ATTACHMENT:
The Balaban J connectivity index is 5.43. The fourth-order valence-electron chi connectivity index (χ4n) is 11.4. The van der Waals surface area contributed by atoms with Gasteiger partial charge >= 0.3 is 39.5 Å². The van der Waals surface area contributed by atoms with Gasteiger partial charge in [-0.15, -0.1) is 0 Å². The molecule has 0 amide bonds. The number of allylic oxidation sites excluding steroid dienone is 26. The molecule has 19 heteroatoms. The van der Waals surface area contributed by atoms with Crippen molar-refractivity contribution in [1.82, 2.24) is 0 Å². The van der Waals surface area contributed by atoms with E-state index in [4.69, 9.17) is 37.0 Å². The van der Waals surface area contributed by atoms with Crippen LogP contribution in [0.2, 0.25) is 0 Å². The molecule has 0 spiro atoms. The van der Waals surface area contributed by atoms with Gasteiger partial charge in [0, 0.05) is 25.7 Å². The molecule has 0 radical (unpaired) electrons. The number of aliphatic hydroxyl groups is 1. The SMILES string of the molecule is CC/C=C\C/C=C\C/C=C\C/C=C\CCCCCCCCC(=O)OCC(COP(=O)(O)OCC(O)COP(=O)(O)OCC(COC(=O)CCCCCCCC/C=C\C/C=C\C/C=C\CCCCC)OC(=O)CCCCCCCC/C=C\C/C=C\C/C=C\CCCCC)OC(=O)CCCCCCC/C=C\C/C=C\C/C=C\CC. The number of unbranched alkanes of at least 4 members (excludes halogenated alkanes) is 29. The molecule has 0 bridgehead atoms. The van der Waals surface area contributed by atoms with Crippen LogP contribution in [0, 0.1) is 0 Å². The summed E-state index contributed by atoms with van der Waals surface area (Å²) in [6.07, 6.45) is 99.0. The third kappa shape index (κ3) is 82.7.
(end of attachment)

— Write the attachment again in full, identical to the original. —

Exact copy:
The Balaban J connectivity index is 5.43. The fourth-order valence-electron chi connectivity index (χ4n) is 11.4. The van der Waals surface area contributed by atoms with Gasteiger partial charge >= 0.3 is 39.5 Å². The van der Waals surface area contributed by atoms with Gasteiger partial charge in [-0.15, -0.1) is 0 Å². The molecule has 0 amide bonds. The number of allylic oxidation sites excluding steroid dienone is 26. The molecule has 19 heteroatoms. The van der Waals surface area contributed by atoms with Crippen molar-refractivity contribution in [1.82, 2.24) is 0 Å². The van der Waals surface area contributed by atoms with E-state index in [4.69, 9.17) is 37.0 Å². The van der Waals surface area contributed by atoms with Crippen LogP contribution in [0.2, 0.25) is 0 Å². The molecule has 0 spiro atoms. The van der Waals surface area contributed by atoms with Gasteiger partial charge in [0, 0.05) is 25.7 Å². The molecule has 0 radical (unpaired) electrons. The number of aliphatic hydroxyl groups is 1. The SMILES string of the molecule is CC/C=C\C/C=C\C/C=C\C/C=C\CCCCCCCCC(=O)OCC(COP(=O)(O)OCC(O)COP(=O)(O)OCC(COC(=O)CCCCCCCC/C=C\C/C=C\C/C=C\CCCCC)OC(=O)CCCCCCCC/C=C\C/C=C\C/C=C\CCCCC)OC(=O)CCCCCCC/C=C\C/C=C\C/C=C\CC. The number of unbranched alkanes of at least 4 members (excludes halogenated alkanes) is 29. The molecule has 0 bridgehead atoms. The van der Waals surface area contributed by atoms with Crippen LogP contribution in [0, 0.1) is 0 Å². The summed E-state index contributed by atoms with van der Waals surface area (Å²) in [6.07, 6.45) is 99.0. The third kappa shape index (κ3) is 82.7.